Massive post-tonsillectomy bleeds can leave physicians feeling helpless due to limited treatment modalities, the potential for extremely difficult-to-control airway scenarios, and possibly prolonged duration of care before operative intervention becomes available. In the pediatric population both inhaled epinephrine and inhaled TXA have proven efficacious and safe. A well-documented risk factor for post-tonsillectomy bleeding is increased age, putting adults at potentially higher risk. In adult patients, this case demonstrated inhaled TXA to be a safe and effective management technique in addition to resuscitative care while waiting for surgical intervention.
Section Editor: Rick A. McPheeters, DO
Full text available through open access at http://escholarship.org/uc/uciem_cpcem
The authors attest that their institution requires neither Institutional Review Board approval, nor patient consent for publication of this case report. Documentation on file.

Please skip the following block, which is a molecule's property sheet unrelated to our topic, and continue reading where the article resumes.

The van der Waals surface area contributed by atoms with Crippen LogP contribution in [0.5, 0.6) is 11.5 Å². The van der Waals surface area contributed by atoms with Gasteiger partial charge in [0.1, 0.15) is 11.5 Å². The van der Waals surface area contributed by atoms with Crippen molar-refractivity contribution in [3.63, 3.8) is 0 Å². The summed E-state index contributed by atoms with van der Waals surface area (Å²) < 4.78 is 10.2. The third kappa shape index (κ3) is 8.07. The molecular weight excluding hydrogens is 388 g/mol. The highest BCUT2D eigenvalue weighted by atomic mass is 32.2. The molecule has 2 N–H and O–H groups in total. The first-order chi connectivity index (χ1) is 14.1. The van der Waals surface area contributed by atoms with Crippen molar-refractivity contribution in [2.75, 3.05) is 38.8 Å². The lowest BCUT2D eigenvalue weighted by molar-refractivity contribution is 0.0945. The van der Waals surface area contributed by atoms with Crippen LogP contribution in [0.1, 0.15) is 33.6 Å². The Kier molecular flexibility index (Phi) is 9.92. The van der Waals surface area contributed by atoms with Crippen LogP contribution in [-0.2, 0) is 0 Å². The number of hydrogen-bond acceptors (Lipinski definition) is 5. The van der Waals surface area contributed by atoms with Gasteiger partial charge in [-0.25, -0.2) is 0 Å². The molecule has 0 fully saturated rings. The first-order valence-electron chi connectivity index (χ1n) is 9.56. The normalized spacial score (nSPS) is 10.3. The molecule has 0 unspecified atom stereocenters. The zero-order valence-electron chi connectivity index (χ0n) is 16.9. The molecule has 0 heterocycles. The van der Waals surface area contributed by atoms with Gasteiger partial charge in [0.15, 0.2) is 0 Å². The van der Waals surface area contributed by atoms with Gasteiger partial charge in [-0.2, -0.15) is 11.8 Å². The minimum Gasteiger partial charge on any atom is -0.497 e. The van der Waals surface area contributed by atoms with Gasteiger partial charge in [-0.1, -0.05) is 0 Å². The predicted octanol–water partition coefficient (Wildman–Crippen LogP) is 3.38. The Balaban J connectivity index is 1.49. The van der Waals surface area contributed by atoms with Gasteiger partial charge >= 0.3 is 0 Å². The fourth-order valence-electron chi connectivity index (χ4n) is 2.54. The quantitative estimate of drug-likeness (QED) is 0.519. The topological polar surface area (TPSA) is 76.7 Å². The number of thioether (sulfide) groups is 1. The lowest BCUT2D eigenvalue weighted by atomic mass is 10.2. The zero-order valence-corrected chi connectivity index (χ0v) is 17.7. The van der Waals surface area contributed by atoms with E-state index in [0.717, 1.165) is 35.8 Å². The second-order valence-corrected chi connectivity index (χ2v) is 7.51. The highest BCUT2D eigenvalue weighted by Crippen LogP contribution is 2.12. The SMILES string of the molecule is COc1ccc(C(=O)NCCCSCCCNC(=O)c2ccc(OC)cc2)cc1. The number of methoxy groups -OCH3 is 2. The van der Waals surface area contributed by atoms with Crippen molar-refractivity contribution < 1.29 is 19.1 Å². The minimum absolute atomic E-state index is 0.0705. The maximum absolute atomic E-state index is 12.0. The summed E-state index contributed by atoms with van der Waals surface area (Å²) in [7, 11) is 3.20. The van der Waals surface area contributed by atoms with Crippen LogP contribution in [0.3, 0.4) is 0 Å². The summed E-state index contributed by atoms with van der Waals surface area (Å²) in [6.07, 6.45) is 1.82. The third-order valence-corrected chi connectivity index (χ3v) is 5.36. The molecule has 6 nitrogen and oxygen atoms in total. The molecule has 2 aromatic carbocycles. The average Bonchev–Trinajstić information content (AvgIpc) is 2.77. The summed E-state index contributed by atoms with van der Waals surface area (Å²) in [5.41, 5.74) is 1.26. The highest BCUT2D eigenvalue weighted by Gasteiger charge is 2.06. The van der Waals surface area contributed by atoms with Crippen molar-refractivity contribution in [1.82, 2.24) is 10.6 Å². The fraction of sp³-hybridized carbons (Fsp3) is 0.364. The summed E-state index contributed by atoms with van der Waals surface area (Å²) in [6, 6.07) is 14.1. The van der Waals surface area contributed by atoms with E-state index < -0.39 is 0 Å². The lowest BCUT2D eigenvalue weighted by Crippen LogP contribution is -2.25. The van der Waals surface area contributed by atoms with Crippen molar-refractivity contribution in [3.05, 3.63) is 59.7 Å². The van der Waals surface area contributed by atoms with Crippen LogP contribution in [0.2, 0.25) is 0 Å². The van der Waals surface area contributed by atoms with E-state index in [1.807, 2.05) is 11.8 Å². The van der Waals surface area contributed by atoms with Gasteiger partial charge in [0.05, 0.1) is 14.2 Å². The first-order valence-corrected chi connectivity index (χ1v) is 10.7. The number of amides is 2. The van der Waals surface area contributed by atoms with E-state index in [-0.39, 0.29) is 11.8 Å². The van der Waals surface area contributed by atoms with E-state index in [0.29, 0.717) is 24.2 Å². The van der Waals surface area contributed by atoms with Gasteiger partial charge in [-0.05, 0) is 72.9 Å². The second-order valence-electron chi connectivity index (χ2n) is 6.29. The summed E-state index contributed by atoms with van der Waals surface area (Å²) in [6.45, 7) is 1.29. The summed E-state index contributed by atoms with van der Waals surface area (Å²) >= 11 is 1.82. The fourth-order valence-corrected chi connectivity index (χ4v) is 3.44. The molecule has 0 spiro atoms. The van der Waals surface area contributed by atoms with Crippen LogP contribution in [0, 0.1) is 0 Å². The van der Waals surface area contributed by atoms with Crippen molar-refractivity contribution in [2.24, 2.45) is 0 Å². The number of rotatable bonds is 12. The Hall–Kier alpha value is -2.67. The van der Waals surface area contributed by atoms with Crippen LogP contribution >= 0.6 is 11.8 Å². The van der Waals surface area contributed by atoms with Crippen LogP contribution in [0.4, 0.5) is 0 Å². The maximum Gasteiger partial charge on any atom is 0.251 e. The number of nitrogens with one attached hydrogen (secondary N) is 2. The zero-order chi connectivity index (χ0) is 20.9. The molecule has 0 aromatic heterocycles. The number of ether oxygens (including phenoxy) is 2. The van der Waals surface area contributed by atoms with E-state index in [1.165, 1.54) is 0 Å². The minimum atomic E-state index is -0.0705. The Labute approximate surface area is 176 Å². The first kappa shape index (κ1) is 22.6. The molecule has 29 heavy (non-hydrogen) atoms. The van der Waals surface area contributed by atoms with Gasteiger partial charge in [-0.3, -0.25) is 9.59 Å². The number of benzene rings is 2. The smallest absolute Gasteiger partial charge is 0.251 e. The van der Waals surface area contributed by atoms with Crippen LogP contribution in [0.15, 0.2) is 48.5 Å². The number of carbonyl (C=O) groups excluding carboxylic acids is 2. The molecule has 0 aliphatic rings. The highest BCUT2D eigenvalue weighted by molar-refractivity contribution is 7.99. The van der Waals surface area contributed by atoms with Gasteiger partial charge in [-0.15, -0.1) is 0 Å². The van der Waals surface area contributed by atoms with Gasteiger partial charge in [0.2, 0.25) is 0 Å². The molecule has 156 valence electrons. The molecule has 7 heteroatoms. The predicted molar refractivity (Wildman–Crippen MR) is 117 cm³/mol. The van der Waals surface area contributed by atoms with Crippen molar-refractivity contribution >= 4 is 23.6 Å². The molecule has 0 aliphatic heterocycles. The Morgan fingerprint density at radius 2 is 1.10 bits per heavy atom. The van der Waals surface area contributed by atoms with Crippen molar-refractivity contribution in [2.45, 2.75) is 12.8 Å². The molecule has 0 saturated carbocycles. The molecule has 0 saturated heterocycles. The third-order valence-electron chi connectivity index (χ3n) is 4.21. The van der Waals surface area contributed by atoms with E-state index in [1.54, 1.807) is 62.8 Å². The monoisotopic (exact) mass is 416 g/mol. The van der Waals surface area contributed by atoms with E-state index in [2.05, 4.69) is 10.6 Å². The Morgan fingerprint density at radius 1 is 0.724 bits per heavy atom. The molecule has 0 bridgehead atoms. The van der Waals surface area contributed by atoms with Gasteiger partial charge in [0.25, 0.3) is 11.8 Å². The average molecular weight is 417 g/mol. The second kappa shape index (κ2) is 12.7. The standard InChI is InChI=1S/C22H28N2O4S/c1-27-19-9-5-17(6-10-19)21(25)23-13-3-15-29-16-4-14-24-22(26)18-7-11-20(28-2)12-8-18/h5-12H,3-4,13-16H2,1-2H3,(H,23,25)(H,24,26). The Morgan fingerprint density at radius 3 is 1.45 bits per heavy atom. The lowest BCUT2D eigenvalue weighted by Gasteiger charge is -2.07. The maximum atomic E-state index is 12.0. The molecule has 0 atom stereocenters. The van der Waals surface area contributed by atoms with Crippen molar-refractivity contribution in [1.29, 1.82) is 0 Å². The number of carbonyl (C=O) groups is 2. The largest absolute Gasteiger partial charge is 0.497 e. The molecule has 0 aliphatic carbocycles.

Address for Correspondence: Felipe Grimaldo, MD, Naval Medical Center San Diego, Department of Emergency Medicine, 34800 Bob Wilson Drive, San Diego, CA 92134. Email: firstname.lastname@example.org. 4:443 – 445
Submission history: Revision received April 13, 2020; Submitted June 1, 2020; Accepted June 10, 2020
Conflicts of Interest: By the CPC-EM article submission agreement, all authors are required to disclose all affiliations, funding sources and financial or management relationships that could be perceived as potential sources of bias. I am a military service member or federal/contracted employee of the United States government. This work was prepared as part of my official duties. Title 17 U.S.C. 105 provides that ‘copyright protection under this title is not available for any work of the United States Government.’ Title 17 U.S.C. 101 defines a U.S. Government work as work prepared by a military service member or employee of the U.S. Government as part of that person’s official duties. The views expressed in this article are those of the authors and do not necessarily reflect the official policy or position of the Department of the Navy, Department of Defense, nor the U.S. Government. The authors disclosed none.